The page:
After nearly a decade, freelance resource Yahoo! Voices is shutting down.
One of the freelance resources that I have long recommended to aspiring online writers is Yahoo! Voices (formerly Associated Content). The great thing about Yahoo! Voices is that you can use it to make money immediately, and that residual income comes in as well, based on pageviews.
However, Yahoo! Voices is shutting down. Recently, I received this email from Yahoo! Voices:
It’s true that it’s been years since I’ve written anything for Yahoo! Voices. However, I’m sad to see the site shut down. I joined early on, when the site was known as Associated Content and new and fresh. This was the freelance resource that provided me with my first “big break” in the world of professional blogging.
What made Associated Content unique was that you could submit pieces for review and receive up front payment for them (or publish them immediately and just rely on traffic for revenue). Not only could you be paid up front, but residual income was part of the deal. In fact, even though I haven’t written anything for the site in years, I still receive a monthly payment because of the pageviews. Of course, that comes to an end with August’s payment.
Even after Yahoo! bought Associated Content, the site continued to provide me with revenue. I even wrote a few pieces for the site after Yahoo! took over. It was the ultimate freelance resource for the writer who really wanted to get paid while trying make it work.
Even though I was sometimes ashamed of the time I spent on a content farm, I have to acknowledge that Associated Content/Yahoo! Voices played a huge role in my success. This site assured that I could always make rent — because I could write as much or as little as I wanted.
It’s also been my safety net. I’ve long said that, in a severe freelance emergency, I could always fall back on writing for Yahoo! Voices to shore up my income. That option is about to disappear — and I feel a little less safe as a result.
Rely More on Your Own Blog
Yahoo! Voices was the last freelance resource of its kind, as far as I can tell. What other site out there, content farm or no, will pay you for a post and then let you earn revenue based on traffic to boot? There aren’t many. While it’s a deal I’ve struck with other sites in the past (I’ll accept a lower fee if I can get a traffic bonus or a share of the ad revenue), it’s not really something you see when you go write for most content sites with low barriers to entry.
This means that it’s time to rely more on my own blog. Indeed, the fall of Yahoo! Voices means that monetizing your own blog makes more sense than ever.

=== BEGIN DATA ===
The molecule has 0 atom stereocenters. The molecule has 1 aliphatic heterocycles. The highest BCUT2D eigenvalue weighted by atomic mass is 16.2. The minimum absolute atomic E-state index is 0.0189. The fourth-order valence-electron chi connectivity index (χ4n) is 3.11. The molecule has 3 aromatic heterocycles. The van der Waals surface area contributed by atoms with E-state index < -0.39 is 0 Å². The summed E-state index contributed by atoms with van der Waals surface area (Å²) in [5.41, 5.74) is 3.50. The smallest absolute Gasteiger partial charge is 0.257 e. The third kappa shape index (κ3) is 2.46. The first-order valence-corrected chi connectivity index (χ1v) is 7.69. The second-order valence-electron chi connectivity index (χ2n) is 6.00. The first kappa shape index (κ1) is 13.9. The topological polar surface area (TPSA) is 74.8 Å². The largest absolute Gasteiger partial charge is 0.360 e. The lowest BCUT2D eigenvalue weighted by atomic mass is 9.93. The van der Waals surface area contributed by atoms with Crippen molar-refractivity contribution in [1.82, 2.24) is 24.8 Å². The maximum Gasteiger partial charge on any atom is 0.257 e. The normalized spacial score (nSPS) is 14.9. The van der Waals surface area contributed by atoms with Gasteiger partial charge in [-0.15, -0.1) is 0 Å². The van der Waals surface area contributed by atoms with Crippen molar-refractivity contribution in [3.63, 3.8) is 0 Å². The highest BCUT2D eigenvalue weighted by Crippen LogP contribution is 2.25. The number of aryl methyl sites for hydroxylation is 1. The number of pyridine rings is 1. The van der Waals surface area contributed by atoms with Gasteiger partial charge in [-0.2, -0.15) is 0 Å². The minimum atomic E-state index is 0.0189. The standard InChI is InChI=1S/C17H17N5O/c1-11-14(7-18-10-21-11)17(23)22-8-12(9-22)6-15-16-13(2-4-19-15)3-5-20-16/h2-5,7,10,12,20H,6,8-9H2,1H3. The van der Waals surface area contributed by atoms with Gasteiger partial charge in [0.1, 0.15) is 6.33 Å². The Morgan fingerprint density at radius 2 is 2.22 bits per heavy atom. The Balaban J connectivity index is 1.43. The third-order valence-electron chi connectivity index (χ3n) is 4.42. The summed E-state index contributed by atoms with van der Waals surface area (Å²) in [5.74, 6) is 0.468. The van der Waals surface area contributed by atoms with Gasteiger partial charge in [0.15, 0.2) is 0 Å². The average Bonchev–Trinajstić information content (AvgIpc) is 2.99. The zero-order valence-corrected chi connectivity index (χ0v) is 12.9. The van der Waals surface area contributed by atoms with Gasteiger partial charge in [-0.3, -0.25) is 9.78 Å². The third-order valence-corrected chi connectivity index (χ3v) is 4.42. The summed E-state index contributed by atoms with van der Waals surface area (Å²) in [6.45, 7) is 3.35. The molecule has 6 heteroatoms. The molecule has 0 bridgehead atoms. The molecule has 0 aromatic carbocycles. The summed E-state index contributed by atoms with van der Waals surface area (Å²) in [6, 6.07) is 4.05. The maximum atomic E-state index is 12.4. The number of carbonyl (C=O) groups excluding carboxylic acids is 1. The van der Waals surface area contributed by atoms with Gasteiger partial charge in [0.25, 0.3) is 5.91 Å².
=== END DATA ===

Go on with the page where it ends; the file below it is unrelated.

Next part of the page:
I often used Yahoo! Voices as a way to make a quick buck, and then reap the residual benefits over time. It’s not a bad way to go, since you know you’ll get paid. Without this freelance resource, though, it makes more sense to focus on your own blog.
Build up your freelance portfolio by posting more on your blog, and promoting what you write. With Yahoo! Voices gone, the main competitors are sites like HubPages and Squidoo. Sure, you can submit what you want and earn for traffic/ad revenue. But you’re still building up someone else’s site. If you’re going to scrounge around for a few bucks a month, you might as well do it while building up your own brand and site.
Of course, the main advantage to participating in these big content sites is the fact that you have the chance to benefit from random clicking around on a site that sometimes occurs. Someone who ends up on HubPages or Squidoo reading something someone else wrote could end up on a story you wrote, and it could benefit you.
However, you need to weigh that possibility against the reality that you are providing content for another site, and there is a possibility that you aren’t going to earn very much. On top of that, you might not feel good about sending a potential client to a content farm to see your samples.
Yahoo! Voices provided a measure of somewhat reasonable (if still not very good) compensation up front for high quality pieces submitted to the site. As a struggling freelancer, that’s important, since at the early stages you probably need money if you’re really going to make it work.
That’s gone now, and that means some online writers will need to change their game plans.